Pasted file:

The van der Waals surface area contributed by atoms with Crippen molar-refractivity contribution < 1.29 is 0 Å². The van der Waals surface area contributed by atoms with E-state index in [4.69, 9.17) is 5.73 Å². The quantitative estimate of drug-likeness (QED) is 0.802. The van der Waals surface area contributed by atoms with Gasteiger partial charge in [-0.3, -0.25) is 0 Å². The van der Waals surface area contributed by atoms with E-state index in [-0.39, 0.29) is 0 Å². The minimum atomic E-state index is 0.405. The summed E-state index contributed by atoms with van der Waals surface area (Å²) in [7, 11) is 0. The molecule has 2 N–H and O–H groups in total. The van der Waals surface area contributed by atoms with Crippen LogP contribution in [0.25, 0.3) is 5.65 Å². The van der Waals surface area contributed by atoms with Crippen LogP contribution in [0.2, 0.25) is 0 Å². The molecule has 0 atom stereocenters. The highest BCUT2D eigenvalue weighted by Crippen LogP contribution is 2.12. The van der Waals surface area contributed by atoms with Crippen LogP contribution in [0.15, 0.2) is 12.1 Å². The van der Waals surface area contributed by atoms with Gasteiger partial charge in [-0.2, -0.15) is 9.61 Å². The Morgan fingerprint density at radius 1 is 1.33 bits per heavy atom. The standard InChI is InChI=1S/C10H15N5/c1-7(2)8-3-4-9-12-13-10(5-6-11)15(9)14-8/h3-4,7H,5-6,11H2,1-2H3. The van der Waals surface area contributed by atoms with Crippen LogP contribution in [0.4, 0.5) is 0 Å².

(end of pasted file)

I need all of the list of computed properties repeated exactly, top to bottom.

The van der Waals surface area contributed by atoms with Crippen molar-refractivity contribution < 1.29 is 0 Å². The van der Waals surface area contributed by atoms with E-state index in [4.69, 9.17) is 5.73 Å². The quantitative estimate of drug-likeness (QED) is 0.802. The van der Waals surface area contributed by atoms with Gasteiger partial charge in [-0.3, -0.25) is 0 Å². The van der Waals surface area contributed by atoms with E-state index in [-0.39, 0.29) is 0 Å². The minimum atomic E-state index is 0.405. The summed E-state index contributed by atoms with van der Waals surface area (Å²) in [7, 11) is 0. The molecule has 2 N–H and O–H groups in total. The van der Waals surface area contributed by atoms with Crippen LogP contribution in [0.25, 0.3) is 5.65 Å². The van der Waals surface area contributed by atoms with Crippen LogP contribution in [0.2, 0.25) is 0 Å². The molecule has 0 atom stereocenters. The highest BCUT2D eigenvalue weighted by Crippen LogP contribution is 2.12. The van der Waals surface area contributed by atoms with Crippen LogP contribution in [0.15, 0.2) is 12.1 Å². The van der Waals surface area contributed by atoms with Gasteiger partial charge in [-0.2, -0.15) is 9.61 Å². The Morgan fingerprint density at radius 1 is 1.33 bits per heavy atom. The standard InChI is InChI=1S/C10H15N5/c1-7(2)8-3-4-9-12-13-10(5-6-11)15(9)14-8/h3-4,7H,5-6,11H2,1-2H3. The van der Waals surface area contributed by atoms with Crippen LogP contribution in [0.4, 0.5) is 0 Å².